Artist Profile: Amy Reader

 
 
Amy Reader is a painter, a sculptor, and a fiber & installation artist currently living and working in Charlotte, NC. We had the opportunity to speak with Amy about her work and her life as an artist. To learn about the mind & heart between Amy's breathtaking pieces, read our conversation below.
 

 

Loop (FIBER SCULPTURE)

Were there particular flowers and natural forms that inspired Loop?

Previously, I’ve worked directly from specific flowers but the series “Loop” is a departure from the literal interpretation. Zinnias, marigolds and white anemones are my favorite subjects; however, in this collection of works I simplified the forms and echoed some of the colors found in those plants. It is not a literal interpretation of a flower, but a representation of the idea. 

For those not familiar with fiber sculpture, in Loop, what particular techniques and styles did you employ?

I actually made up the technique as I worked. I hand sewed all of the pieces using embroidery floss and in some places yarn. I layered strips of felt and sewed them together in the round to create the forms. It is difficult to explain, but it starts as a tiny circle of felt and I hand sew in circles until I’m content with the size. I use variegated embroidery floss and yarn and solid colored strips of felt. I’m sure there are technical terms somewhere for what I’ve done to create the forms, but to me I just sew things together in whatever way will yield the look I have in mind while remaining structurally sound. It’s intuitive and flexible as opposed to rigid and formulaic.  

How did you know when Loop was “done”?

For each of the pieces in Loop, I declared them “done” when I looked at them and couldn’t think of anything else to add. There isn’t a big moment, sometimes I’m stuck thinking what else does it need and it might be a few days before I realize the reason I’m stuck is because it doesn’t need anything. At that point I just walk away. I take a few pictures and make sure that I’m content and that’s about it.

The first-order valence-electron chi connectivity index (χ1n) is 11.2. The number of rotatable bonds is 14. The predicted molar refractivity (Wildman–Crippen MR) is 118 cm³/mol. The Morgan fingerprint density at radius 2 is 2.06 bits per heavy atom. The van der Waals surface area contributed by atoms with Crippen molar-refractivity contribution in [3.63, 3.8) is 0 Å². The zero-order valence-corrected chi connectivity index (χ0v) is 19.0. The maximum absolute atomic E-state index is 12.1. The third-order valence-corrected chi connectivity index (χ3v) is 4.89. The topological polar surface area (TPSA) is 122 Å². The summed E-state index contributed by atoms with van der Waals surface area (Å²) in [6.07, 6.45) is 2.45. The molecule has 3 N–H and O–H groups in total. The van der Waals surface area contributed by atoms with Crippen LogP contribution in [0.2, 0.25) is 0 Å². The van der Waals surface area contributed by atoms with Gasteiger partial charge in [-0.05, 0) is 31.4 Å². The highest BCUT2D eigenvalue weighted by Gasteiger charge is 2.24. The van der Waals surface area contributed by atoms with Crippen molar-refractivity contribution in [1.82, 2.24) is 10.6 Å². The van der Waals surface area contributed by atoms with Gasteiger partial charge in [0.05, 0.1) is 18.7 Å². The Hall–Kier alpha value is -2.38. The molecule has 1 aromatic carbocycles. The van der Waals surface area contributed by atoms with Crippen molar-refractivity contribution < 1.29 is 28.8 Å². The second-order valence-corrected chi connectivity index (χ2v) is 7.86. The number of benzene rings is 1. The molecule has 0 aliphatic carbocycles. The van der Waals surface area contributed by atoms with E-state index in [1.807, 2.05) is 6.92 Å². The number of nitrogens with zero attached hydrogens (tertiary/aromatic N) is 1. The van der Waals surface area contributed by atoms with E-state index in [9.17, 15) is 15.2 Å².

Zen (Installation)

 

What inspired your process for Zen?

Zen started out as sort of a fluke in a way. I drink a lot of tea – hot and cold. When I finished steeping a cup I put the used tea bag down on a napkin and forgot about it for a little while. When I came back, I noticed that the tea had stained the napkin in multiple colors and it reminded me of a flower petal, so I kept the napkin. I did the same thing the next day and kept that up for about a week. My roommates were a little confused by the stack of colorful napkins in our kitchen, but they tolerated my quirks. Fast forward a month and I was getting every flavor of tea imaginable and hoarding pretty colored napkins and moved the production into my studio. I didn’t know exactly what I was going to do with these napkins, but I had hundreds of them and eventually filled the entire floor of my studio and started experimenting with ways to attach them and layer the colors. I knew I wanted it to look like it was growing, so I tea stained muslin to match and began attaching it to the muslin with fabric glue. Eventually it took the final form and I remember stepping back and being content with this giant tea creation that resulted from one accidental napkin.